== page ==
Short story review: Mercury, Sulfur & Salt, by Ben Stahl
From this review onwards, I’ve decided to start scoring out of ten rather than five. The reason I did this, put simply, was that my original five-point system didn’t gel very well with my reluctance to give perfect scores, as it was leading to a glut of 4s in my review list. This, I believe, will fix matters. If anyone has any opinions on review scoring systems, I’d be keen to hear ’em.
Anyway, without further ado…
As the daughter of a powerful alchemist, Rhea resents the fact that her father refuses to teach her anything more than rudimentary alchemy. Though she understands that he is trying to protect her after her mother died in a violent alchemical accident, she still hates the secretive nature of his work. After an argument with her father, she seeks out his assistant Aurora. Instead of receiving the comfort she sought, she is asked to violate every belief she’s ever held.
Strange cloaked figures swarm the village, reducing it to cinders while they work to contain the deathly whispers floating on the scorched air. The night is red with blood and fire, filled with the screams of the dying—and something else. She must wade through the chaos of the village to try and find her father—and some answers—before everything dear to her is reduced to ash.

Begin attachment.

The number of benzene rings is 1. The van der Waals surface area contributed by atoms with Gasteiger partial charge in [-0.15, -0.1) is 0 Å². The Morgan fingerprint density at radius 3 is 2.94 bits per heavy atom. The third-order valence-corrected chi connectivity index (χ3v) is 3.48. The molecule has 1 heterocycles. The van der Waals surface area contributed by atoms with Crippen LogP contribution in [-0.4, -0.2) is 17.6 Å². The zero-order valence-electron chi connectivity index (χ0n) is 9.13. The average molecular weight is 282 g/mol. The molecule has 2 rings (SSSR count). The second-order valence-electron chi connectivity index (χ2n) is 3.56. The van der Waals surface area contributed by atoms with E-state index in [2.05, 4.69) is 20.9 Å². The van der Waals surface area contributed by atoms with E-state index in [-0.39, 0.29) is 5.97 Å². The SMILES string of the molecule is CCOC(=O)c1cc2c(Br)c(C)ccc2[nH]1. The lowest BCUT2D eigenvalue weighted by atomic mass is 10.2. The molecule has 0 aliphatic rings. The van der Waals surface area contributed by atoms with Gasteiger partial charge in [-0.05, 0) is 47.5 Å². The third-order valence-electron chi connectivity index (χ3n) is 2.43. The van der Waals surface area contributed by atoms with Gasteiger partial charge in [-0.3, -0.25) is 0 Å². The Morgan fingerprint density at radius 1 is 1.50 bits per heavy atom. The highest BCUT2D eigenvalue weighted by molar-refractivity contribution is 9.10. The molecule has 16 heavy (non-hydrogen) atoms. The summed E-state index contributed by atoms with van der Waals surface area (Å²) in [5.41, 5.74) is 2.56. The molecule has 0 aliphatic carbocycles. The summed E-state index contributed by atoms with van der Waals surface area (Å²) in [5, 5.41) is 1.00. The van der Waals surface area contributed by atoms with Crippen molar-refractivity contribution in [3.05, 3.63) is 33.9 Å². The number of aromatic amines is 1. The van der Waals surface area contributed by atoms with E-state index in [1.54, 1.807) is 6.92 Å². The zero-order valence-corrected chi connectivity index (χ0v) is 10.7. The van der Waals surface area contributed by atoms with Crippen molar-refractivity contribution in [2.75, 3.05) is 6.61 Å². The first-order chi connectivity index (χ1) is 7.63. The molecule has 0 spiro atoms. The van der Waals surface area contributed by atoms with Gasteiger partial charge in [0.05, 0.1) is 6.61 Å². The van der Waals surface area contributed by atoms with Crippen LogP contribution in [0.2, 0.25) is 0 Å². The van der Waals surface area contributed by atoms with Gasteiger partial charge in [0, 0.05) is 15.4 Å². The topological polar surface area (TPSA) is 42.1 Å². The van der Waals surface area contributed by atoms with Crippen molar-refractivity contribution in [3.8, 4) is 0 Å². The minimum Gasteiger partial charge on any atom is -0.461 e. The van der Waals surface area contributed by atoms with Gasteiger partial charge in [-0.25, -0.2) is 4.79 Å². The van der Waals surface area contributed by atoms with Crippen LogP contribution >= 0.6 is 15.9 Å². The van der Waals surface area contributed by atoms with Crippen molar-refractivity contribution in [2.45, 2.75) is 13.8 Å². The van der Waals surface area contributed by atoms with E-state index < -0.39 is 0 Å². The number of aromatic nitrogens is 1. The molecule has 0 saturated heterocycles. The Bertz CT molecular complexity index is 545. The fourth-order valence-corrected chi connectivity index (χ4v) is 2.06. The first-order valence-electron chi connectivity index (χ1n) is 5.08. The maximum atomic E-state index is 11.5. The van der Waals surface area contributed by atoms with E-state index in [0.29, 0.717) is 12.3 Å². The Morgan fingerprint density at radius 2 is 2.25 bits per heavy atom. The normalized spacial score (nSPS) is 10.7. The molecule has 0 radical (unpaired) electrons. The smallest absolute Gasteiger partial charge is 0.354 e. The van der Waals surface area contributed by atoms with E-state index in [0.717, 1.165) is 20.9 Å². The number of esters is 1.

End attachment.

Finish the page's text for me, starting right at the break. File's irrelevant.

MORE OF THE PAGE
Worst of all, Rhea knows that it is all her fault.
My rating: 7/10
Before I begin, a quick disclaimer: I was a beta reader for this story and liked what I saw. I went into the final version expecting to like it and was not disappointed. That said, I was not compensated for the beta-read, nor was I compensated for the review you see below.
Mercury, Sulfur & Salt is the story of Rhea, the daughter of a powerful alchemist who herself wishes to learn the art of alchemy. Rhea is stymied in this regard by her father, who fears a repeat of the accident that killed Rhea’s mother. Rhea has, however, managed to learn exactly one advanced alchemy technique; this has earned her the nickname “Dandelion” from her friend and adoptive mother, Aurora. Rhea goes to Aurora’s house for comfort after a run-in with her father, only to find Aurora stricken by a strange illness and begging for death.
Needless to say, things soon go downhill for both Rhea and her surroundings.
Rhea herself was a very effective heroine, who manages to be strong without coming across as unrealistic. The other characters were also well-executed, with the veteran alchemist Isalia proving to be a particular highlight. The dialogue was very well done and the writing, on the whole, is superb. The climax is suitably powerful, and the ending leaves things open to sequels without feeling anything less than conclusive.
The story is certainly not perfect. The first act suffers from a rather abrupt (and distracting) scene transition in the middle, and the narrative can’t quite seem to decide whether the settlement of Dimwalt is a village or a town. The latter point in particular bugged me and is indicative of rushed editing. I can only hope that it is fixed in a subsequent edition.
Despite the above complaint, Mercury, Sulfur & Salt is dark and thrilling piece of fantasy that is easy to recommend to fans of the genre. I very much enjoyed my time with Rhea and look forward to seeing where her story takes her next.
From → Reviews